Transforming old, toxic industrial sites becomes priority for mayors
Dec. 14, 1997
CHICAGO (AP) _ A $1 million factory expansion expected to inject new life into one of this city's struggling industrial neighborhoods was humming along on schedule until workers hit _ literally _ a snag that ground work to a halt: They found an underground storage tank they feared could contain toxic waste.
It just so happened that a vanful of top city officials stopped by the Chicago Dryer Co. just hours after the exasperating discovery. But their offer to get an inspector to oversee the tank's removal that afternoon still couldn't prevent a critical five-day delay in the project.
Such nightmares are being repeated in cities nationwide as they confront the difficulties _ from overcoming the fear of expensive lawsuits to arranging inspections _ of redeveloping the country's estimated 400,000 abandoned, often polluted industrial properties known as ``brownfields.''
Now the U.S. Conference of Mayors, with a boost from the Clinton administration, is mounting a new drive to transform these eyesores into opportunities. On Wednesday, several mayors and county government heads will showcase brownfields success stories and plot strategy for the first time at a White House meeting with Vice President Al Gore.
``In effect, we've created dead zones in cities all across the country,'' said Mayor Paul Helmke of Fort Wayne, Ind., the conference president.
Ranging from old dry cleaners to mothballed steel plants, many brownfields are close to urban centers and transportation. But confusion about how extensive the cleanups must be, the costs and the threat of liability for contamination scares off lenders and developers.
For now, the problem is being tackled largely through a patchwork of local efforts similar to welfare reforms that percolated for years in the states before Congress overhauled federal laws.
On an Allegheny River island, Pittsburgh spent $8.4 million to help turn an old meat-packing plant, saw mill, oil refinery and scrap yard into a new community with townhouses, a 210-boat marina, offices and a city park.
And in Charlotte, N.C., the banking community, the city and local developers have transformed former textile factories into a chic collection of restaurants, shops, housing and a home design center in the formerly decaying South End district. Down the road, the Carolina Panthers football team practices on ground once contaminated with lead from a metal scrap yard; their grand new Ericsson Stadium also sits in a former brownfield.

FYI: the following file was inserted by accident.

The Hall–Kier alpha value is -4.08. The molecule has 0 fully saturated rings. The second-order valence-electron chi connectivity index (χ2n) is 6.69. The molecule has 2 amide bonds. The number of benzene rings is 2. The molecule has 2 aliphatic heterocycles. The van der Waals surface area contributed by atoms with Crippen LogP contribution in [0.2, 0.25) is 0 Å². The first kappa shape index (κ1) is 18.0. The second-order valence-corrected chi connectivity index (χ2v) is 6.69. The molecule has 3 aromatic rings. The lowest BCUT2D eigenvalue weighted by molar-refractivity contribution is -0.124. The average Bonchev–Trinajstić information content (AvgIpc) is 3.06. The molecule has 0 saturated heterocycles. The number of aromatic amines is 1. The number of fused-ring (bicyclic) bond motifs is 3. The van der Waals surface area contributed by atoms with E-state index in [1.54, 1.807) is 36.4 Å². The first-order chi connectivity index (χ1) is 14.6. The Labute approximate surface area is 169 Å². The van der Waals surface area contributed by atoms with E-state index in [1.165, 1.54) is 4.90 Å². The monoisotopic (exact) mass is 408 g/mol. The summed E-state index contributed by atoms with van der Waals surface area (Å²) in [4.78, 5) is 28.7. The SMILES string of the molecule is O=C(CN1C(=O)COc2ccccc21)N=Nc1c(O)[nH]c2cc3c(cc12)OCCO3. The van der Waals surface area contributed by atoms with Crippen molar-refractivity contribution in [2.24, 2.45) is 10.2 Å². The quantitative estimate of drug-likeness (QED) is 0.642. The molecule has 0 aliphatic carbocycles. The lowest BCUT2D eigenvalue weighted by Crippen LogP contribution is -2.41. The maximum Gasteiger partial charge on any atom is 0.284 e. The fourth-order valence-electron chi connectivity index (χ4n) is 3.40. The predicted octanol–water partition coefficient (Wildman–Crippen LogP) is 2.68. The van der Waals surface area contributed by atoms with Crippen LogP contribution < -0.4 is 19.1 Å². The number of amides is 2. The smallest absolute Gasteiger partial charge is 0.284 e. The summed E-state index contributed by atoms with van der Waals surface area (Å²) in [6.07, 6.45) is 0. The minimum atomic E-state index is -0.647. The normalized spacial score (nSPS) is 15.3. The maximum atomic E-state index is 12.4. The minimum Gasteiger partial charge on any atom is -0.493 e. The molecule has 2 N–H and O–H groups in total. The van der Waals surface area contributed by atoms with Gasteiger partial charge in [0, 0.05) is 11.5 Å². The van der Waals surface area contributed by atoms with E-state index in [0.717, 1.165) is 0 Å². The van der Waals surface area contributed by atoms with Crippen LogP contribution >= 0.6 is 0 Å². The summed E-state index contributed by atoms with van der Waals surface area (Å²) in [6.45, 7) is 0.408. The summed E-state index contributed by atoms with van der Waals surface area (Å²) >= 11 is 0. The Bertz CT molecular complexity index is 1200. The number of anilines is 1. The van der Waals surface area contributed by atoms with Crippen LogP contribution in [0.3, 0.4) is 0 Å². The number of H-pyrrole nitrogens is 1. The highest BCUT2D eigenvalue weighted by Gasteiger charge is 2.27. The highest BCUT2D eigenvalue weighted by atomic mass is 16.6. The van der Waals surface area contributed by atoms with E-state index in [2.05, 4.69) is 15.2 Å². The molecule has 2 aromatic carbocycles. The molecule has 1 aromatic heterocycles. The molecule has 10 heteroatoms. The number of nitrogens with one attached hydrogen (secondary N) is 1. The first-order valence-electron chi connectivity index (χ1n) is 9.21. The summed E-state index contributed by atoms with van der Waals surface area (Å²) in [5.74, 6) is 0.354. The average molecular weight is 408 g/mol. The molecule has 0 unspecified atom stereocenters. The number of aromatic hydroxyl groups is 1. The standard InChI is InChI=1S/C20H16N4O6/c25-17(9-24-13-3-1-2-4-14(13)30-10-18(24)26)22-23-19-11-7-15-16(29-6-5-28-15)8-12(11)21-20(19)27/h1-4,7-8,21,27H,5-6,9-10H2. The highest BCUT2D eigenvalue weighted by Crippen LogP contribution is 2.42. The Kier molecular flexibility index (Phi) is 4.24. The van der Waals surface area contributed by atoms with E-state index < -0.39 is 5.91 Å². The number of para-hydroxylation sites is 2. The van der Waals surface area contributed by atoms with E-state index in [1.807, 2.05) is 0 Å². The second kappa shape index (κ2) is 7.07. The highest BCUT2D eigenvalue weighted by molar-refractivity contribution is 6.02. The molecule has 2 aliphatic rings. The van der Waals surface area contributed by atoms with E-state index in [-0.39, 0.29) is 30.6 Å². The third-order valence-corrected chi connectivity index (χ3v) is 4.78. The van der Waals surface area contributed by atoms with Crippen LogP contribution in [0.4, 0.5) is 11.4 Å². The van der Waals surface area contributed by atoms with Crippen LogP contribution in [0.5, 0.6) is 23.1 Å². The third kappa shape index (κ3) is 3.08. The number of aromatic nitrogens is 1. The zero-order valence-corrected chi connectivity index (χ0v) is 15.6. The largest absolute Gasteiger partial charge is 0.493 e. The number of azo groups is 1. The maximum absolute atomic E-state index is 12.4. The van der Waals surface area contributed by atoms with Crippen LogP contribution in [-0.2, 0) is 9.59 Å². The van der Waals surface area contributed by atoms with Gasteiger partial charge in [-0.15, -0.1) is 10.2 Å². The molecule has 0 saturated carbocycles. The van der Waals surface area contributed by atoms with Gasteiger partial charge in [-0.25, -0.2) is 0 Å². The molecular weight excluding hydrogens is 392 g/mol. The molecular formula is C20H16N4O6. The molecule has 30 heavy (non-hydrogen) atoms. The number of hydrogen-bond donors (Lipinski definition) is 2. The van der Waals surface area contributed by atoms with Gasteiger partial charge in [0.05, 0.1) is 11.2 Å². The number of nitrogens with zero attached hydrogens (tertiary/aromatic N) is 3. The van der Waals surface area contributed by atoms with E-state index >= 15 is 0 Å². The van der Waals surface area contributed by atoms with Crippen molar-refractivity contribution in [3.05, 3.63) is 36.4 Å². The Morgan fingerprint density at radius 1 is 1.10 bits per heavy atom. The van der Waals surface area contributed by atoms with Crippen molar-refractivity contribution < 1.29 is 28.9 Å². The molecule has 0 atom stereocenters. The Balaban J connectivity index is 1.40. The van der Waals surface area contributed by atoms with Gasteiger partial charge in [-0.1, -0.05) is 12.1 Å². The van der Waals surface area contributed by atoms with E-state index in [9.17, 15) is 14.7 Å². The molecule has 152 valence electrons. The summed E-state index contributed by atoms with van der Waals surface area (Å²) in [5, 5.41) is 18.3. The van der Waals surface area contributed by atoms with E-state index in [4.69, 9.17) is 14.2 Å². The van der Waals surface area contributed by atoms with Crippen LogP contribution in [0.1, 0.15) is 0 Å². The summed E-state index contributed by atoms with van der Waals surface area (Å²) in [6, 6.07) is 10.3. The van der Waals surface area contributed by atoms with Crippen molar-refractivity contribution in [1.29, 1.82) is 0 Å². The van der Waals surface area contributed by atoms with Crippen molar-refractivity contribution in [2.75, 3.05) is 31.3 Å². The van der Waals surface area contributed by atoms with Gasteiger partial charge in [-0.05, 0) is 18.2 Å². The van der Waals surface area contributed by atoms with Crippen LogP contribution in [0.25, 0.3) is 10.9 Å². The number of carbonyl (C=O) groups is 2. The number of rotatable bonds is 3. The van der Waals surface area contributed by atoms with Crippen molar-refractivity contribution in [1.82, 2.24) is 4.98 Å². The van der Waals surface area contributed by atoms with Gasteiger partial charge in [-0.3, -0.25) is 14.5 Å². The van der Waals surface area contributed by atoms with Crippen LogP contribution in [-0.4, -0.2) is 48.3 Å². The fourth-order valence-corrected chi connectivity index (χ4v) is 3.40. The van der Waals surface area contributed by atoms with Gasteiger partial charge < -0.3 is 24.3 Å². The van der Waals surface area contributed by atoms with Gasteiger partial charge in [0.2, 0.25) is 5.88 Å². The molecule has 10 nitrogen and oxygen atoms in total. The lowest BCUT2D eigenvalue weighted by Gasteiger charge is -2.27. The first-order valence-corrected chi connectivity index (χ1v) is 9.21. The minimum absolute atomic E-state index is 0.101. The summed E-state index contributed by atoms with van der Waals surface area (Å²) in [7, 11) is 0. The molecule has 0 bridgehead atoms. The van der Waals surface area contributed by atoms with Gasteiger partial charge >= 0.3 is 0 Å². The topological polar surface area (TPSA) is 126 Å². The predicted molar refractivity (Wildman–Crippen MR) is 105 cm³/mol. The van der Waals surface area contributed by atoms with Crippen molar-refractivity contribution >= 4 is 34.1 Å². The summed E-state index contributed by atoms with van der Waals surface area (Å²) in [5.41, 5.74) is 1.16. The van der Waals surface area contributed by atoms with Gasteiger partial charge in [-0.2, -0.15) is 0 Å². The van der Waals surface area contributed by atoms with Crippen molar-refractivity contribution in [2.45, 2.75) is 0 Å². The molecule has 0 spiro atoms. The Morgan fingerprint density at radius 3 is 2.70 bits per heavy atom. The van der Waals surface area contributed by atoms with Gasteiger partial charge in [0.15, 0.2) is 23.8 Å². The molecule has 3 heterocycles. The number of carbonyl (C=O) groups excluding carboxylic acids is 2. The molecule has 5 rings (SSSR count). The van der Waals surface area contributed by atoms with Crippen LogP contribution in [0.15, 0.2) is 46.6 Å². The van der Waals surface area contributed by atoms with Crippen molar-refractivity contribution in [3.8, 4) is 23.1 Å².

Chicago's program was among the earliest and remains one of the most ambitious. Launched in 1993 with $2 million for two sites, it now operates with a $54 million budget through a federal loan guarantee.
With that money, the city buys abandoned land or acquires it through a lien on back taxes, pays for the cleanup, and even makes improvements. It then gives the land to an interested developer _ sometimes for as little as $1 _ in hopes the new tax revenues will repay the investment in just a few years.
In the case of Chicago Dryer _ which manufactures laundry equipment for hotels and hospitals _ the city took special care to keep its 175 jobs from leaving Chicago and to rid the area of an unsightly, idle blemish. It spent $240,000 to demolish a rotting old paint and varnish factory and clean the soil. It then turned the land over to company president Bruce Johnson to pave as a parking lot.
Helmke and other city officials contend the brownfields were unintentionally created by federal environmental laws meant to speed cleanup of heavily toxic Superfund sites.
The mayors want Congress to enact regulatory and legal reform so the specter of future federal or state lawsuits can be removed from the sites. They also want Superfund dollars diverted to brownfields.
Bills to achieve those changes are stalled by partisan disagreements over whether brownfields should be addressed as part of Superfund reform or separately.
Henry Henderson, head of Chicago's Environment Department, also believes that EPA's rigid approach to brownfields has slowed redevelopment and said the agency needs to ``take a deep look at itself.''
EPA Administrator Carol Browner disagreed, saying her agency has been as flexible with local governments as current law allows. She nonetheless backs the mayors' effort to squeeze changes through Congress.
``We've pushed the envelope on the law as far as we can go,'' Browner said. ``I admit we can't provide the kind of limits on liability that investors need. ... But the real proof of the success of our administrative reforms is that there are cleanups going on in thousands of locations.''
Congress has approved a tax deduction for first-year cleanup costs worth $2 billion over five years, starting in the current fiscal year.
EPA's brownfields budget rose by $50 million to $87 million, allowing more than 100 communities to get $200,000 grants to assess such sites. All told, 15 federal agencies will spend $300 million on brownfields and issue $165 million in loan guarantees over the next two years.